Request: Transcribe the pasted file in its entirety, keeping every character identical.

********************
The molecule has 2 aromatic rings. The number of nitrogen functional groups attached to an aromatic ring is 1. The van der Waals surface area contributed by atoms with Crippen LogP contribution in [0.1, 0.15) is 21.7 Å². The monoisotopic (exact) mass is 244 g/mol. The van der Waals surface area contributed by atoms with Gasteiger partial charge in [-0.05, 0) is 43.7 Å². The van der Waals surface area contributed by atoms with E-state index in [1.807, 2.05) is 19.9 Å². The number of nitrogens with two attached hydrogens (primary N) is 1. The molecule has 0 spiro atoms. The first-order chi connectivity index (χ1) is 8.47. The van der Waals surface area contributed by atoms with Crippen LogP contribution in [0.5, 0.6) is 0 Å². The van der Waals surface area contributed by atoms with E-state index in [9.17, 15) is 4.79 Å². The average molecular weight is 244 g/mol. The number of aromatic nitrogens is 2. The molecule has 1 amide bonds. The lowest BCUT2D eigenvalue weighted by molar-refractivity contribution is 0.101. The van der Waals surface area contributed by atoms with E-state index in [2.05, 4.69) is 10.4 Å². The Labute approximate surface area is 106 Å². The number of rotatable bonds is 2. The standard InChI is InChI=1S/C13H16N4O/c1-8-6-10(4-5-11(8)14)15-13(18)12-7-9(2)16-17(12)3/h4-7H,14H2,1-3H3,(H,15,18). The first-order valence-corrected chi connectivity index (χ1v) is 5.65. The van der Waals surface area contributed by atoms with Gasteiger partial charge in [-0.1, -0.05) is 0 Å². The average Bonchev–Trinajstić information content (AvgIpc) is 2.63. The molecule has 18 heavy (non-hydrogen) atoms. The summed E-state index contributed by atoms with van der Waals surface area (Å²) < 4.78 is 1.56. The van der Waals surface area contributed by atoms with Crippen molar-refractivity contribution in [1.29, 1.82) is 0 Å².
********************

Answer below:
The molecule has 2 aromatic rings. The number of nitrogen functional groups attached to an aromatic ring is 1. The van der Waals surface area contributed by atoms with Crippen LogP contribution in [0.1, 0.15) is 21.7 Å². The monoisotopic (exact) mass is 244 g/mol. The van der Waals surface area contributed by atoms with Gasteiger partial charge in [-0.05, 0) is 43.7 Å². The van der Waals surface area contributed by atoms with E-state index in [1.807, 2.05) is 19.9 Å². The number of nitrogens with two attached hydrogens (primary N) is 1. The molecule has 0 spiro atoms. The first-order chi connectivity index (χ1) is 8.47. The van der Waals surface area contributed by atoms with Crippen LogP contribution in [0.5, 0.6) is 0 Å². The van der Waals surface area contributed by atoms with E-state index in [9.17, 15) is 4.79 Å². The average molecular weight is 244 g/mol. The number of aromatic nitrogens is 2. The molecule has 1 amide bonds. The lowest BCUT2D eigenvalue weighted by molar-refractivity contribution is 0.101. The van der Waals surface area contributed by atoms with E-state index in [2.05, 4.69) is 10.4 Å². The Labute approximate surface area is 106 Å². The number of rotatable bonds is 2. The standard InChI is InChI=1S/C13H16N4O/c1-8-6-10(4-5-11(8)14)15-13(18)12-7-9(2)16-17(12)3/h4-7H,14H2,1-3H3,(H,15,18). The first-order valence-corrected chi connectivity index (χ1v) is 5.65. The van der Waals surface area contributed by atoms with Gasteiger partial charge in [-0.1, -0.05) is 0 Å². The average Bonchev–Trinajstić information content (AvgIpc) is 2.63. The molecule has 18 heavy (non-hydrogen) atoms. The summed E-state index contributed by atoms with van der Waals surface area (Å²) < 4.78 is 1.56. The van der Waals surface area contributed by atoms with Crippen molar-refractivity contribution in [1.29, 1.82) is 0 Å².